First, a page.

Points (all cumulative)
Killed Target 650pts.
Made Open-faced Misere bid 650pts.
Made Closed-faced Misere bid 500pts.
Made Opponent's bid 500pts.
Slamming (won all tricks) 150pts.
Sweeping (won all face cards) 100pts.
Had no generals (for Napoleon) 100pts.
Made No Trump bid 75pts.
Beat No Trump bid 100pts.
Made Regular bid (single suit) 50pts.
Beat Regular bid 100pts.
Over-powered card 50pts.
Won all powers on same trick 50pts.
Per power card 15pts.
Joker 6pts.
Per trump card 10pts.
Per nontrump diamond 7pts.
Per nontrump heart 6pts.
Per nontrump spade 5pts.
Per nontrump club 4pts.
Per face card 3pts.


  • The Joker may be shuffled into the deck as ranking over the Ace of Spades (and of no suit--or of trump suit, as determined before the deal), adding a card to the pickup. Some circles replace the Ace of Spades with the Joker.
  • Bidding is performed without suit. The first suit led is trump.
  • Bidding is done bridge-style; clubs are lowest, then spades, hearts, diamonds, and no trump; a bid of fifteen spades is less than a bid of fifteen no trump. This is ususally incorporated with the point system.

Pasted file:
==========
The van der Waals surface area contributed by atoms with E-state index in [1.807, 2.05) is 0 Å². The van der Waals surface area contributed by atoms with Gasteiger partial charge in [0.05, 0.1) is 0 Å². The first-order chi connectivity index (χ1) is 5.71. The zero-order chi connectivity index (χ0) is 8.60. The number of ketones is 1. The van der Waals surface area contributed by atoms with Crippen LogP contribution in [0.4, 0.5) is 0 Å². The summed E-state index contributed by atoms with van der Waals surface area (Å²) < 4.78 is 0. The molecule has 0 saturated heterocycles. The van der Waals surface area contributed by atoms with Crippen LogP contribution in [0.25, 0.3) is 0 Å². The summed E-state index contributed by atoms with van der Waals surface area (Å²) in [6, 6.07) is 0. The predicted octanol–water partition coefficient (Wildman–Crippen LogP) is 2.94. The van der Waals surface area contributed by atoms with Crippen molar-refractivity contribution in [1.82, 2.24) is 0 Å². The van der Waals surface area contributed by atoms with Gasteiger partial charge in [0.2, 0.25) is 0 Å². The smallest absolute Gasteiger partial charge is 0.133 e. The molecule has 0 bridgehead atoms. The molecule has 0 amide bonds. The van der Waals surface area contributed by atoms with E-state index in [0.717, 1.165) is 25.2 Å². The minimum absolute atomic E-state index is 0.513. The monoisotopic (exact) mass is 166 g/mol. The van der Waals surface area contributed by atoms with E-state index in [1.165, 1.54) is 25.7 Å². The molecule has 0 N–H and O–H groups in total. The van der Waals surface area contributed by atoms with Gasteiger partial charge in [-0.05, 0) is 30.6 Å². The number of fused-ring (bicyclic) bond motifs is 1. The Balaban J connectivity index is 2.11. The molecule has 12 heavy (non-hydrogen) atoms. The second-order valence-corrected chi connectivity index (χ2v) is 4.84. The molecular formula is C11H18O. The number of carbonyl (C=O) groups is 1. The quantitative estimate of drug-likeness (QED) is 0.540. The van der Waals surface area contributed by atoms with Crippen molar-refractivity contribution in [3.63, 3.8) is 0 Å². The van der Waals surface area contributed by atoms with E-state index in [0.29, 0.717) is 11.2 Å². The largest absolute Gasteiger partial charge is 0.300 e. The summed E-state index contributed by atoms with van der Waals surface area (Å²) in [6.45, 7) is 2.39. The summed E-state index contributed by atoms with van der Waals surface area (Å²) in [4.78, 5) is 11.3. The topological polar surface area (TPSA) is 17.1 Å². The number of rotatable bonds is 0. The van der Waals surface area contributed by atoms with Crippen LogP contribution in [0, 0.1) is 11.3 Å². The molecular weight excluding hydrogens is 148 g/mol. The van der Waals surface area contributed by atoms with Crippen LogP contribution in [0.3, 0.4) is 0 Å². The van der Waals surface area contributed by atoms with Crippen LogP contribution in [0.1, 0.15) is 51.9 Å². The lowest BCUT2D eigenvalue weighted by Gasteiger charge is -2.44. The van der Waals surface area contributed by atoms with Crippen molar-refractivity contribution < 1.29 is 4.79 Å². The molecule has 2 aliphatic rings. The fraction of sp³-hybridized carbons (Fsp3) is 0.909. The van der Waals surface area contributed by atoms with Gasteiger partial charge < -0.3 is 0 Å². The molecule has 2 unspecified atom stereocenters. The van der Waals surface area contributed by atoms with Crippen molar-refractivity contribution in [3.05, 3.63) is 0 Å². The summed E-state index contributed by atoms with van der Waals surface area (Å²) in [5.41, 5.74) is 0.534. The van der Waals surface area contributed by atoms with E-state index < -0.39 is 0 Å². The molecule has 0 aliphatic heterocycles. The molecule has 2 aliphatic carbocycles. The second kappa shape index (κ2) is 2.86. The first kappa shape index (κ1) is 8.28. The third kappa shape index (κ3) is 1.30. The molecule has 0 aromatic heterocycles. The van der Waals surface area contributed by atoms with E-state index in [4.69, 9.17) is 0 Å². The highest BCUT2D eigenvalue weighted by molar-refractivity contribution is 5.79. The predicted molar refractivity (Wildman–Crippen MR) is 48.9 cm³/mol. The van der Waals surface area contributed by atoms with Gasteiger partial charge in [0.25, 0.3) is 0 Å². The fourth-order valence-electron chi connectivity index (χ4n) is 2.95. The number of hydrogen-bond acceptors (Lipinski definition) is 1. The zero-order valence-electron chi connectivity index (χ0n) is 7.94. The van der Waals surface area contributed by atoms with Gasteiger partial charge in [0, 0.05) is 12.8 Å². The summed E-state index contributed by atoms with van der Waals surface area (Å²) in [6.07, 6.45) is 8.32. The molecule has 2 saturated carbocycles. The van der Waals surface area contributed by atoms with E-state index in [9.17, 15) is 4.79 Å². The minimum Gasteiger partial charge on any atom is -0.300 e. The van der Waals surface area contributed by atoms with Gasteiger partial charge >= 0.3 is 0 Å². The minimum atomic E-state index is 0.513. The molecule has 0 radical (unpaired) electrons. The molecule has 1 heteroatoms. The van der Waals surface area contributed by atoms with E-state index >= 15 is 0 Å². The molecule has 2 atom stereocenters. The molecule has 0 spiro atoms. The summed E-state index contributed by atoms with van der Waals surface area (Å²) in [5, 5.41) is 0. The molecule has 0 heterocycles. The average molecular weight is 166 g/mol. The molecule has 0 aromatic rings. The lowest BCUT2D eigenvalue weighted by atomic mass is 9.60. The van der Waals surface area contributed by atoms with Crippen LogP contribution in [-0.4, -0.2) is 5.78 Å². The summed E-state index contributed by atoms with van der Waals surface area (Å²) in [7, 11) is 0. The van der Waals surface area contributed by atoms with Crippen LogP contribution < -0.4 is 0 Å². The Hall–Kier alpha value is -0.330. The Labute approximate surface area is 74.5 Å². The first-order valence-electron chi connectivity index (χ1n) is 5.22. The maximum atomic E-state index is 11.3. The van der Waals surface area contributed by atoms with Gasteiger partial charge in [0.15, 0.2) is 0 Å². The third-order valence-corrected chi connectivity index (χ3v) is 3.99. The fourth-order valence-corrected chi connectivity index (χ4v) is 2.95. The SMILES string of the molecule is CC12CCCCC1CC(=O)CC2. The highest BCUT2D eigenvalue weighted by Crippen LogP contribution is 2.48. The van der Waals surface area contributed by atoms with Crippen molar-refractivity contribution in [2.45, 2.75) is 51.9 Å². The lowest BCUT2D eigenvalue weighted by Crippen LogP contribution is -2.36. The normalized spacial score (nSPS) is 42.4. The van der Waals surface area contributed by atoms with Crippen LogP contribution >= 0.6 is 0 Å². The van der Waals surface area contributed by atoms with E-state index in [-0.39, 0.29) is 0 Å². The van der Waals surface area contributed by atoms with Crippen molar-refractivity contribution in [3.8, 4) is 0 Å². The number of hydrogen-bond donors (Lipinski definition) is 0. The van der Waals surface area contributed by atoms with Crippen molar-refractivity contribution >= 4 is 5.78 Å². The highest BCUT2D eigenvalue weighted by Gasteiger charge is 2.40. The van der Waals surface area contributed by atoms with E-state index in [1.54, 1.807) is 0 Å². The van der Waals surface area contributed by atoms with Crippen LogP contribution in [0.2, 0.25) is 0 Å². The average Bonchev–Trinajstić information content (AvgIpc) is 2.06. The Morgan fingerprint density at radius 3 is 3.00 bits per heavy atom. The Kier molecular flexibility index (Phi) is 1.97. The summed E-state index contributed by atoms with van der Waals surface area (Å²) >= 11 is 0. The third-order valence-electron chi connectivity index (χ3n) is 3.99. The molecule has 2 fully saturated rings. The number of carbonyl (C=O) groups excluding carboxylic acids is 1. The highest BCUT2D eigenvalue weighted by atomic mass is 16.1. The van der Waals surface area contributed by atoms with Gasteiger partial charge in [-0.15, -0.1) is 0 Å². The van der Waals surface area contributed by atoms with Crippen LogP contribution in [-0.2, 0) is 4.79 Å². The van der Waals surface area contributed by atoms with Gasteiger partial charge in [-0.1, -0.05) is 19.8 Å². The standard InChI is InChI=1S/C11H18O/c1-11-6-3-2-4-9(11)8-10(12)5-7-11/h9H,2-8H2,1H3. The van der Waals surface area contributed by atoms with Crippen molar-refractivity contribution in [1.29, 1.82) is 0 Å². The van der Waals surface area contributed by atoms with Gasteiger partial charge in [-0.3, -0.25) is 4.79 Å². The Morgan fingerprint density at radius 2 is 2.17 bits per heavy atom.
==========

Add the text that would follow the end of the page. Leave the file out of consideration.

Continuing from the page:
• A bid of twenty in a five player game allows Napoleon to name a second general after taking the pickup.
  • Picking up the general card and displaying it to the rest of the players will allow another general to be picked at a penalty of raising the bid by one point (twenty cannot be raised).
  • Misere (also called Nullo): a bid of zero. Closed-face Misere ranks as a bid of 17 (17 no trump in bridge-style). Open-faced Misere ranks as a bid of 19 (19 diamonds in bridge-style). A misere bid means that Napoleon will try to win no TRICKS. The general cannot win any points. Open-faced Misere means that the Napoleon's hand is displayed face-up to the rest of the players.